The ideological umbrella for this power grab is to accuse governments of interfering with “free markets,” that is, with the financial sector’s ability to act as society’s central planner in allocating credit. Debt creation is seen only as helping economies grow, not as inflating asset prices for housing, stocks and bonds, obliging homebuyers and retirees to run further into debt to afford access to housing and retirement income. Society’s economic ideology is transformed to accept the concentration of wealth in creditor hands as a natural phenomenon, not a predatory power grab at the expense of society’s overall prosperity.
Automatic stabilizers are said to make government regulation unnecessary, and credit (that is, debt creation) is depicted as productive, not corrosive. What really is at issue is not whether governments are strong or weak as such, but whether they act in the broad public interest to limit creditor claims on the increasingly indebted economy, or protect creditor privileges as “rights” over those of debtors. It is as if business “cycles” do not recur in the context of steadily rising debt/income and debt/asset ratios.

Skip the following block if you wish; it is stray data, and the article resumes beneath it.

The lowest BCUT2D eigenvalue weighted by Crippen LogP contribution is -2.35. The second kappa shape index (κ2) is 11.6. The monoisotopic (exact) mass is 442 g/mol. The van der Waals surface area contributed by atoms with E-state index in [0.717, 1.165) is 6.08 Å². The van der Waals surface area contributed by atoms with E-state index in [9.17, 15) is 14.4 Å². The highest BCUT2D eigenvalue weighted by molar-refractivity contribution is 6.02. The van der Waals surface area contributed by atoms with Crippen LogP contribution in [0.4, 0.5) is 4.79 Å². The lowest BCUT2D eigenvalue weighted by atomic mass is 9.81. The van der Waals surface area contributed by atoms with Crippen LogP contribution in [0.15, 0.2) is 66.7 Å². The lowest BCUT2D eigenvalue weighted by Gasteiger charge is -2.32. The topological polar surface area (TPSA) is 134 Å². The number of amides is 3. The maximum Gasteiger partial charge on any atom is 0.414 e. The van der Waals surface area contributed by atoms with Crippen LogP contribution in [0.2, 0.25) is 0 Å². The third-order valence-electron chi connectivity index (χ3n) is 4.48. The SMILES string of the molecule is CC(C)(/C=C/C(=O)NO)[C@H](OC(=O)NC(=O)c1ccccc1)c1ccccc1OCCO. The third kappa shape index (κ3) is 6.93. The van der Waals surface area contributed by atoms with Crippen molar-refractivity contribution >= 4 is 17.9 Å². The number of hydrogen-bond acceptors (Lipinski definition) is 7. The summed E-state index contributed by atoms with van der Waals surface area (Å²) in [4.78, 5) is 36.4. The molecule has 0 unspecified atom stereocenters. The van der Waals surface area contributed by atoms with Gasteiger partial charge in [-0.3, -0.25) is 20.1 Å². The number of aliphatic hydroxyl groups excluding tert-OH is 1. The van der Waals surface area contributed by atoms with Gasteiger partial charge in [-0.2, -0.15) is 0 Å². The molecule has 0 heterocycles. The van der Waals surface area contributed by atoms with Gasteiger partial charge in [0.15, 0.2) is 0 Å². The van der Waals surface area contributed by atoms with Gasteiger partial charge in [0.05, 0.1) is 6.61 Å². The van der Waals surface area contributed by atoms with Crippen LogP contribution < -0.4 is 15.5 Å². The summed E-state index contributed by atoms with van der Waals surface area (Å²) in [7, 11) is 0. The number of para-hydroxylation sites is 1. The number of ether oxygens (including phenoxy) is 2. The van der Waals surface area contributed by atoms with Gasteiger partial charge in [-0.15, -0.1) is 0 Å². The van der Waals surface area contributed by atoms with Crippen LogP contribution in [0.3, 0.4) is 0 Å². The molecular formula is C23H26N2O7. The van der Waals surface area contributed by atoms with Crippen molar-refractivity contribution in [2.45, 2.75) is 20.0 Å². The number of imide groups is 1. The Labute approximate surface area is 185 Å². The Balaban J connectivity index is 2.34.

Credit can finance economic growth best when organized as a public utility. But private creditors and bankers seek financial gains for themselves, maximizing claims on debtors without limit. A jockeying for dominance ensues as the magnitude of debt grows to exceed the ability of debtors to pay. Private creditors translate their economic gains into political power, polarizing the distribution of wealth and income by deregulating and untaxing financial gains. These laws of motion produce an oscillation between financial drives gaining dominance over society and a reaction by society as it realizes that the “cleanup costs” of debt are much like those of physical environmental pollution, pushing the overall social balance into deficit.